# Falling through the cracks. Karim and the Bus Stop Method.

Earlier this week I observed some Functional Skills maths lessons in a college. Here we have students with low or no grades at GCSE aiming for a maths qualification that will hopefully give some sense of achievement. Most of the students were taking Level 2 courses in Digital/Media areas but are required to continue their maths studies alongside.

The challenges the teachers of these programmes face is immense. They have a wide topic range to cover and yet many students still struggle with basics. One student needed to clarify that a half is not 0.2 as a decimal. When corrected, he did seem to remember – oh yeah, 0.5, because its 50% – but he couldn’t then suggest the fraction to match 0.2. In other words, his underlying understanding of the link between simple decimals and fractions was very weak. He was guessing, not exploring a clear schema or using reasoning. This was Andy, age 16.

Another student was tackling 56 divided by 4, a calculation derived from a worded question. When I spoke to her, she’d just written out the 4 times table. 4,8,12,16,20,24,28,32,36,40,44,48,52,56… phew, no mistakes,… then was counting up how many numbers she’d written. Is it 13? She’d miscounted. I offered an alternative to this horribly inefficient method eg half and half again. But half of 56 was also too hard. Nope. 4 x 14 = 56 was not remotely familiar to Joanne, 17.

And then there was Karim, working conscientiously through some bus-stop method division. He’d produced this and written 115.2

I asked him if he was sure.. could 8126 divided by 7 be 115.2? He couldn’t see an immediate issue. He wasn’t thinking that the answer should be 1000 and something; we wasn’t troubled by the answer only being in the 100s. Fundamentally he wasn’t thinking about the scale of each number and what a concrete version of his problem looked like. He wasn’t connecting digits to place value ie the 8 means 8000. It was all blind procedure. But, in prompting him, he was troubled by the 0.2 because he’d been told to find a remainder. What had he done? He’d correctly applied the method as far as 7s into 42 goes 6. But then Karim was left with that last 6. Here he became confused with subtraction… so he ‘borrowed’ 1 from the top line 6 to make 16… then added a decimal point because, with some logic, he thought 6 divided by 7 is less than one. All a bit of a mess – but so close. Karim is also 17.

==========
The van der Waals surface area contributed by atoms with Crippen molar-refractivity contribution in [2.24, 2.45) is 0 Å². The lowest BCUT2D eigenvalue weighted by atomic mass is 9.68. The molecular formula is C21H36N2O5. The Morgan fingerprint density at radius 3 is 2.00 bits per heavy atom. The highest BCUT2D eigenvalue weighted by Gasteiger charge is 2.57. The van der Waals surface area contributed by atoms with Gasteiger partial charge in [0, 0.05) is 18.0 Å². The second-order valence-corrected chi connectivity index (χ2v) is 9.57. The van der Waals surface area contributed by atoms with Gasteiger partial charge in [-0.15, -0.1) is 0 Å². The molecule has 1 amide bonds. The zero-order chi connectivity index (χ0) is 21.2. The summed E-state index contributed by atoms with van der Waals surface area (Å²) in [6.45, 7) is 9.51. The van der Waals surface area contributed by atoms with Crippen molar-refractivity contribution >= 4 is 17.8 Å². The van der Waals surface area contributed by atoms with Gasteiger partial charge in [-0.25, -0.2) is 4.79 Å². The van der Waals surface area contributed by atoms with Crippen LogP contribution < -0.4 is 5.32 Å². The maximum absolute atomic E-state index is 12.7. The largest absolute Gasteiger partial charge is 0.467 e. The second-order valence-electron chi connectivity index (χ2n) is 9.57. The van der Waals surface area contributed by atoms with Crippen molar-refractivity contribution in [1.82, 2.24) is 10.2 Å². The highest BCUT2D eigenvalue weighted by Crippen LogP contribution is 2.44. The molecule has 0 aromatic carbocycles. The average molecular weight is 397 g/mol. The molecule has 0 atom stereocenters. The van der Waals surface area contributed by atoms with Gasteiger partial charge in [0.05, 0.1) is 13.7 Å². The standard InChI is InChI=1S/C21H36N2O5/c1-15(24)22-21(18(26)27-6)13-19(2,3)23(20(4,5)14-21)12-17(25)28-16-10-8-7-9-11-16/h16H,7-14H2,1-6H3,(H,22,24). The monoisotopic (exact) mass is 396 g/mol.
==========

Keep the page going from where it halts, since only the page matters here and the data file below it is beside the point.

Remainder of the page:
I think this scenario warrants exploration. Karim, Andy and Joanne are 16 or 17, struggling with basic number work they were probably first taught 9 years ago. And here they are on yet another course where their teacher is a) hoping these things are basics that can be built on and b) has a ton of other stuff to cover for them and the rest of the class. And yet the gaps in their confidence and fluency are so evident… still; again.

Why does this happen?

• Do Karim, Andy and Joanne have some fundamental cognitive limit preventing them mastering these ideas?
• Is it that this material is too abtract, removed from ‘real world questions’ that would be more motivating and engaging?
• Is it that this material is too teacher-led, too driven by a DIKR STEM agenda, too removed from what Karim, Andy and Joanne would choose for themselves – ie what’s the point of them knowing this stuff anyway?
• Is it that teaching is all a bit of an art and teachers have been too busy following narrowly defined principles to have had the freedom to teach them properly year after year?
• Is it that students’ resilience and other dispositions weren’t sufficiently attended to over the years?
• Is it because of funding pressures and a lack of support for intervention?
• Is it because of setting, with low expectations bringing them down, when mixed ability teaching would have served them better?

Well, no. I’d say it’s none of these things. For sure, year after year, Karim, Andy and Joanne have fallen through the cracks. No doubt each of their maths teachers have been well-intentioned and worked hard but I also think it’s possible to imagine a world where all three students would have been confident handling these questions – long before reaching the last chance saloon of their FE classroom. For that to have happened, I’d say a few practices and attitudes would need to be different:

1. We’d assert that this kind of foundational maths knowledge is important and needs as much time as it takes to take root in secure schema; you don’t rush on and hope they’ll pick it up later. Evidently this doesn’t just happen. You deal with it head on; you teach them what they don’t know at every stage, even if it means going very very slowly and going back as far as you need and going over it again and again. This means that, yes, a mixed ability class might be a tough place to be; it might not remotely be the answer.
2. We’d be very clear that specific techniques that relate to teaching this content should be well known and continually crafted and honed. We don’t fudge it all into nebulous ‘teaching is a bit of an art’ guff. Not here, not with these vulnerable learners. No, the stakes are too high. We focus hard on sharing and implementing sound maths mastery methods, relentlessly. We face that challenge and keep working on it, not look for ways around it.